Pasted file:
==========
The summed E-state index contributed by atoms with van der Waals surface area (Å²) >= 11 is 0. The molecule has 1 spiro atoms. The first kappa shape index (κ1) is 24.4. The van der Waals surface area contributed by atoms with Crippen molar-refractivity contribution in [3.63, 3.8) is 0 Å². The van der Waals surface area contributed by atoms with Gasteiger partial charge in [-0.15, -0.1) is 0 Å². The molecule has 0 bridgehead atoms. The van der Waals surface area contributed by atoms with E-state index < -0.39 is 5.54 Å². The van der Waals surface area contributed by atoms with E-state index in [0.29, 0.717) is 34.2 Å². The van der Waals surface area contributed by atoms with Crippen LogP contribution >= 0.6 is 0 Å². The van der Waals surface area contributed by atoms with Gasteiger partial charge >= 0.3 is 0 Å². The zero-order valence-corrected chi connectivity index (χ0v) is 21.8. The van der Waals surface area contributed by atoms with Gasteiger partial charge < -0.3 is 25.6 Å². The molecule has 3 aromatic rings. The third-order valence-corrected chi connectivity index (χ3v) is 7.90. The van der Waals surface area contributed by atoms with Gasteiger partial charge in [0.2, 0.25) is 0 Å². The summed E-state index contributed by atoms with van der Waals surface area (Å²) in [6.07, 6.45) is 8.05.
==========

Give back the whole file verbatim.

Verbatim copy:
The summed E-state index contributed by atoms with van der Waals surface area (Å²) >= 11 is 0. The molecule has 1 spiro atoms. The first kappa shape index (κ1) is 24.4. The van der Waals surface area contributed by atoms with Crippen molar-refractivity contribution in [3.63, 3.8) is 0 Å². The van der Waals surface area contributed by atoms with Gasteiger partial charge in [-0.15, -0.1) is 0 Å². The molecule has 0 bridgehead atoms. The van der Waals surface area contributed by atoms with E-state index < -0.39 is 5.54 Å². The van der Waals surface area contributed by atoms with E-state index in [0.29, 0.717) is 34.2 Å². The van der Waals surface area contributed by atoms with Crippen LogP contribution >= 0.6 is 0 Å². The van der Waals surface area contributed by atoms with Gasteiger partial charge >= 0.3 is 0 Å². The zero-order valence-corrected chi connectivity index (χ0v) is 21.8. The van der Waals surface area contributed by atoms with Gasteiger partial charge < -0.3 is 25.6 Å². The molecule has 3 aromatic rings. The third-order valence-corrected chi connectivity index (χ3v) is 7.90. The van der Waals surface area contributed by atoms with Gasteiger partial charge in [0.2, 0.25) is 0 Å². The summed E-state index contributed by atoms with van der Waals surface area (Å²) in [6.07, 6.45) is 8.05.